Title

In defense of the new working class? Labor union embeddedness, labor migration and immigrant integration

Date of Award

2010

Degree Type

Dissertation

Degree Name

Doctor of Philosophy (PhD)

Department

Political Science

Advisor(s)

Kristi Andersen

Keywords

Trade unions, Labor unions, Immigration, Immigrant integration, Industrial relations, Ethnic minorities, Racial minorities, Embeddedness

Subject Categories

Political Science

Abstract

This dissertation focuses on the trade-union responses to immigration. Immigrants have long constituted a challenge for labor unions, resulting in a wide variety of union responses historically and cross-nationally, ranging from restrictive and exclusionary policies, to orientations supporting the liberalization of labor migration laws and socio-economic integration.

A variety of factors are posited to influence unions' response to labor migration and immigrant integration, including the effects of globalization (internationalizing labor markets, economic restructuring, porous borders), weakened labor movements, industry characteristics, grassroots activism, and union ideologies. While each of these factors offers important insights, their explanatory value is significantly enhanced by appropriately contextualizing each in relation to the degree to which unions are embedded in institutionalized decision-making and consultation relationships with employers and the state (embeddedness). The more embedded unions are in a dense web of multi-level exchange relationships, the more influence unions have in policymaking, but at the same time, more compromise is encouraged among social partners as each issue area becomes part of a larger system of concessions and credits.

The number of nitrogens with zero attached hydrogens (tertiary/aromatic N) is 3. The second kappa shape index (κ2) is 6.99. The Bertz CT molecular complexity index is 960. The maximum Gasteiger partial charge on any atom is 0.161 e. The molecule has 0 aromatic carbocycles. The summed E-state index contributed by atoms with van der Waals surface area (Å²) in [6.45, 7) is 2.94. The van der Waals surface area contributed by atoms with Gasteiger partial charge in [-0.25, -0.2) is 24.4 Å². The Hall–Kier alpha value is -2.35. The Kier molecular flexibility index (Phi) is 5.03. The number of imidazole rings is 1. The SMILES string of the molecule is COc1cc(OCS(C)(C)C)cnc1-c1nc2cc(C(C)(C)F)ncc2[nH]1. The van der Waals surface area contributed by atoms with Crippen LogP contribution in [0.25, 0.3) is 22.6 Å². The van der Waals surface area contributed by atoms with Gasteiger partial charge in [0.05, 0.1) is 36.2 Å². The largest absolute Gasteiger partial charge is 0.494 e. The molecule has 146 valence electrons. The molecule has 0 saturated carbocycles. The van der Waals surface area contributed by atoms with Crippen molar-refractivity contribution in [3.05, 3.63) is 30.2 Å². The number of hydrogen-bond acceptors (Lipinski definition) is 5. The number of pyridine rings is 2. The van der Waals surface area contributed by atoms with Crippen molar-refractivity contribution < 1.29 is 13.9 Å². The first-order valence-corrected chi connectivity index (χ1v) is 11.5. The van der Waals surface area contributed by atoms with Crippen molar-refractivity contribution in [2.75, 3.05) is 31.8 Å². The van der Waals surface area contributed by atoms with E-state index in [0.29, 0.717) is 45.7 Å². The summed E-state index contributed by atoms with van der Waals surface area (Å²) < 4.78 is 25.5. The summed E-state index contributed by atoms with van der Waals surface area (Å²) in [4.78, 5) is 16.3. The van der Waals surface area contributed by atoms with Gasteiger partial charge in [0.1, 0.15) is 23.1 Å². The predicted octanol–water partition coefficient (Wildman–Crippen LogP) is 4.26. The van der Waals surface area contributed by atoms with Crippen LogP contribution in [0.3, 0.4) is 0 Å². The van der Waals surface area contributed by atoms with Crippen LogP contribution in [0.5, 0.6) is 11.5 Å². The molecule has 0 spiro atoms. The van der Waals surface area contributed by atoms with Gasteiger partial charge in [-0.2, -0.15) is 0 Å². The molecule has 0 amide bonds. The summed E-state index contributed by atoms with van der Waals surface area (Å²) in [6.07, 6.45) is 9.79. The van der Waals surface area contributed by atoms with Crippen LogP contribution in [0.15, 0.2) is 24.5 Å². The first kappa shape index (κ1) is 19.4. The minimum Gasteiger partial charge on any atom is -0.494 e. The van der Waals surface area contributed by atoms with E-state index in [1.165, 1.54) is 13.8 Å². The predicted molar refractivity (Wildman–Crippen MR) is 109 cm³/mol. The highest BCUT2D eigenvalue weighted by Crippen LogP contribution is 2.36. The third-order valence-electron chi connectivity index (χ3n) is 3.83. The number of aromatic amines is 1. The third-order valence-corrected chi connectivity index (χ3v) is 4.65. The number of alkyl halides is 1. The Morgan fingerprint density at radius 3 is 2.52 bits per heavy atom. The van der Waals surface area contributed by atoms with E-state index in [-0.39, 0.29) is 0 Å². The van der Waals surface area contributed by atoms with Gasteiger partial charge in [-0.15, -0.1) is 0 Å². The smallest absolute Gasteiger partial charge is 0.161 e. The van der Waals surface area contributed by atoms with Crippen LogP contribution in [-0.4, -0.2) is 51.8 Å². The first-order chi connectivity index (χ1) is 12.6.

I argue that the greater the embeddedness, the more unions' position on immigration and integration will be homogeneous among unions and will reflect the dominant immigration/integration regime in the country. More specifically, embedded unions are posited to take more conciliatory stances towards employer demands for labor migration in exchange for limiting conditions (e.g., equality in working rights) to reduce exploitation and protect domestic wages and conditions. Other integration efforts are more likely to support migrant interests through general, universalized efforts (e.g., anti-poverty or anti-discrimination campaigns) than targeted, specialized programs directed specifically at migrants.

Conversely, weakly embedded unions will exhibit more variation in their policies towards immigrants given their fragmentation, weaker position in industrial relations and greater susceptibility to changing labor market conditions. With less policy influence, unions are more likely to oppose labor migration. However, in the context of union decline, in unions representing sectors with increasing diversity, there will be greater incentives for the targeted organizing of immigrant origin workers, and for developing more inclusive internal programs and structures to facilitate their integration. Union ideology and grassroots mobilizing are also posited to play a greater influence in determining union commitment to integration efforts.

These tendencies are supported by the cross-national comparison of eight countries. Insights from two in-depth case analyses (strongly embedded unions in neo-corporatist Belgium; weakly embedded unions in pluralist Canada) further buttress these arguments, as well as providing the relationship between embeddedness and union responses towards immigration and integration with a plausible causal mechanism.

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